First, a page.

It really has been one of the most miserable August Bank Holidays I can remember. And it has capped a summer that has for the most part been cold and often gloomy. The only consolation of this from a gardeners point of view has been the opportunity to spend time with a book. And the book has been wonderful. It is The Gardener by Jan Brykczynski (Dewi Lewis Publishing, £25). I was first alerted to its existence by an article in the New Statesman in July by the poet John Burnside. It is a photo essay about urban gardening taken in four cities, Warsaw, New York, Nairobi and Yerevan. in a way it is quite unassuming, because the photos are of people and activities that are quite unassuming.But enormously revealing and touching too. The photos are introduced by a couple of short essays; one by Malu Halasa catches the struggle and the success of these urban gardeners perfectly. ‘Quaintly human touches emerge in simple but poetic acts of recycling. Old glass jars hang from trees, plastic catering buckets are fixed to fences and disused tyres become miniature herb gardens. An empty garden chair or chaise longue sits alone under a tree or in a field.It is the absence of a person that gives such scenes their poignancy and hints at the inner life of those who frequent this place and commune with nature.’
Anyone who has spent time on an allotment will immediately relate to that and to the photos themselves: beehives weighed with pudding stones tilt amongst the sunflowers on a rooftop, a grey haired Armenian woman poses in a orchard clutching her scythe, while thousands of miles away a man in his fifties sports a ‘Bronx chicks rule’ rubber apron and relaxes in a plastic chair beneath a leafy bower. Brykcznski himself lives on the third floor of an apartment block in Warsaw and as he puts it; ‘My feet get to touch real earth just once a year during a two week holiday. I have a deep feeling that there is something wrong about this and that I’ve been cut off from my roots…’ From this came the idea of this book watching planes come into land above the allotments near his apartment and realising that through them people were fulfilling the same need that he had for contact with the earth.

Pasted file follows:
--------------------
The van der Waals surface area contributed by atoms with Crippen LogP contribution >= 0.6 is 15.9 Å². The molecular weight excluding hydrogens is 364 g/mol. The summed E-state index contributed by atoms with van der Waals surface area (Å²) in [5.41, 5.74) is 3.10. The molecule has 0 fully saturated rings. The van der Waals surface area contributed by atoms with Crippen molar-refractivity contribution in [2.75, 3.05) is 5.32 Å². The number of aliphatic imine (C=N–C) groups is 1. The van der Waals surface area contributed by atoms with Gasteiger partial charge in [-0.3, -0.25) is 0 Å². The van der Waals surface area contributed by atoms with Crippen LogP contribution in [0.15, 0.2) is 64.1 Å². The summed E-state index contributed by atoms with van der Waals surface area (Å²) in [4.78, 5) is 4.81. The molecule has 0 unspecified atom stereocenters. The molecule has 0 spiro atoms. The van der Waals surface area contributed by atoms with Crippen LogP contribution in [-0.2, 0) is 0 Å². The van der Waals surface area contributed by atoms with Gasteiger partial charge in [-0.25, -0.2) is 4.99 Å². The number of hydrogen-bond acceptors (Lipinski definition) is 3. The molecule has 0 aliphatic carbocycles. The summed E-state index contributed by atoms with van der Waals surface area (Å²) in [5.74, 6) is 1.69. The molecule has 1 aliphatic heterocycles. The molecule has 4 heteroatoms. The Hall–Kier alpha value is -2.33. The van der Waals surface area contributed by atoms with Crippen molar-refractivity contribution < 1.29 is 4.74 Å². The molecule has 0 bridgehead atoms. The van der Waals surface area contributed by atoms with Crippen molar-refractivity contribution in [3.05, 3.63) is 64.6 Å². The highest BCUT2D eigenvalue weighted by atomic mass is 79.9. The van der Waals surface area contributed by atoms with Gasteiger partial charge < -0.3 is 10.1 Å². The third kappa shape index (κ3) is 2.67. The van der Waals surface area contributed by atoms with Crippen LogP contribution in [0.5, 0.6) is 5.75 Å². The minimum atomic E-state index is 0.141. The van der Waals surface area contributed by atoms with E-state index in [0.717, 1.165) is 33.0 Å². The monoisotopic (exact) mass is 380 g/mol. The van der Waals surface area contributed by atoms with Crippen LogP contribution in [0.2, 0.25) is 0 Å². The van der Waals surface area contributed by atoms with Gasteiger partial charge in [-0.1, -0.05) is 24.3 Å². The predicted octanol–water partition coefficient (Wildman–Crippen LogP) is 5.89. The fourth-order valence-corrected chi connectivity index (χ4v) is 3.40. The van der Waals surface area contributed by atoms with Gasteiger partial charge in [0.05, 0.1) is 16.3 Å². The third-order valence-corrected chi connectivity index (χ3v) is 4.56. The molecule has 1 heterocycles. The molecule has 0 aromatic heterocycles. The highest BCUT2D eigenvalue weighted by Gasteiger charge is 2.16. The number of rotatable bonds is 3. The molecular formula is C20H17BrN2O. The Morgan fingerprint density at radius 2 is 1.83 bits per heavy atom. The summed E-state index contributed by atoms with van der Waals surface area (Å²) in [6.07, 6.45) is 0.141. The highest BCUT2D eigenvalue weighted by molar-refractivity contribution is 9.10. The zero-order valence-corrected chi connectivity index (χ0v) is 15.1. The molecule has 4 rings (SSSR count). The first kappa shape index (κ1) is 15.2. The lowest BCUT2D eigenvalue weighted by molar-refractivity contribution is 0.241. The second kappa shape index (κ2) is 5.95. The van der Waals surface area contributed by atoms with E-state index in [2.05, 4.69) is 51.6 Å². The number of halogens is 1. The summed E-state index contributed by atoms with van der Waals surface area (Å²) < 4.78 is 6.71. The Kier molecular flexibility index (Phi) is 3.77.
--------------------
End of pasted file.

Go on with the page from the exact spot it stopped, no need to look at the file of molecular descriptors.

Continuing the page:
Burnside was drawn to the book – as indeed I have been, not just by a marvellous collection of images – something I aspire to emulate both as gardener and as photographer, but also because of its prophetic nature. As he puts it: ‘How we live with the natural world, the green world, the animal, the weather, the elemental is surely destined to change as the soi disant developed world collapses around its own greed and arrogance.’ It might sound a depressing subject for an abjectly rainy summer weekend, but the spirit that comes from this book warmed me, and as I looked out of the rain-spattered window made me realise that the rain is only doing those green spaces we cherish, good.